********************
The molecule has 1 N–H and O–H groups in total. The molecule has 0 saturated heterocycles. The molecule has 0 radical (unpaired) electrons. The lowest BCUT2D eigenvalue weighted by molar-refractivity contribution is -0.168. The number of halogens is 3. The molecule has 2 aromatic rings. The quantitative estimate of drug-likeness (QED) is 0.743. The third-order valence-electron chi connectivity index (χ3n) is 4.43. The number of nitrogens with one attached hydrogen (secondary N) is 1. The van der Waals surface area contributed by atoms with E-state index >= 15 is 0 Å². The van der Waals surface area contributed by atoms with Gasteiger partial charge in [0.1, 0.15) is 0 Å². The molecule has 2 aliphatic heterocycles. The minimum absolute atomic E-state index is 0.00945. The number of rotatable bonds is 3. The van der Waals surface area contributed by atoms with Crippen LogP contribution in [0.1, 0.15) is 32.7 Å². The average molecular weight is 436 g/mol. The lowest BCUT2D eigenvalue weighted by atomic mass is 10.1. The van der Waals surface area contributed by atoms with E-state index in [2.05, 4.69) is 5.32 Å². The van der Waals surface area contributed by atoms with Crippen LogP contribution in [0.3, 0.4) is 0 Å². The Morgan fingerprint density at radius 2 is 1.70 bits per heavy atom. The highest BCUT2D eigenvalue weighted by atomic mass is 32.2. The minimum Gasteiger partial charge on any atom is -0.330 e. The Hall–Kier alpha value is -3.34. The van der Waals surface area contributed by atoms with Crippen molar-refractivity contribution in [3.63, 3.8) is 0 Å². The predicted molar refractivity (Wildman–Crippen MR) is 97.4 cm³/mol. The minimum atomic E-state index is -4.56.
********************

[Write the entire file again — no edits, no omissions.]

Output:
The molecule has 1 N–H and O–H groups in total. The molecule has 0 saturated heterocycles. The molecule has 0 radical (unpaired) electrons. The lowest BCUT2D eigenvalue weighted by molar-refractivity contribution is -0.168. The number of halogens is 3. The molecule has 2 aromatic rings. The quantitative estimate of drug-likeness (QED) is 0.743. The third-order valence-electron chi connectivity index (χ3n) is 4.43. The number of nitrogens with one attached hydrogen (secondary N) is 1. The van der Waals surface area contributed by atoms with E-state index >= 15 is 0 Å². The van der Waals surface area contributed by atoms with Gasteiger partial charge in [0.1, 0.15) is 0 Å². The molecule has 2 aliphatic heterocycles. The minimum absolute atomic E-state index is 0.00945. The number of rotatable bonds is 3. The van der Waals surface area contributed by atoms with Crippen LogP contribution in [0.1, 0.15) is 32.7 Å². The average molecular weight is 436 g/mol. The lowest BCUT2D eigenvalue weighted by atomic mass is 10.1. The van der Waals surface area contributed by atoms with E-state index in [2.05, 4.69) is 5.32 Å². The van der Waals surface area contributed by atoms with Crippen LogP contribution in [0.3, 0.4) is 0 Å². The Morgan fingerprint density at radius 2 is 1.70 bits per heavy atom. The highest BCUT2D eigenvalue weighted by atomic mass is 32.2. The minimum Gasteiger partial charge on any atom is -0.330 e. The Hall–Kier alpha value is -3.34. The van der Waals surface area contributed by atoms with Crippen molar-refractivity contribution in [3.63, 3.8) is 0 Å². The predicted molar refractivity (Wildman–Crippen MR) is 97.4 cm³/mol. The minimum atomic E-state index is -4.56.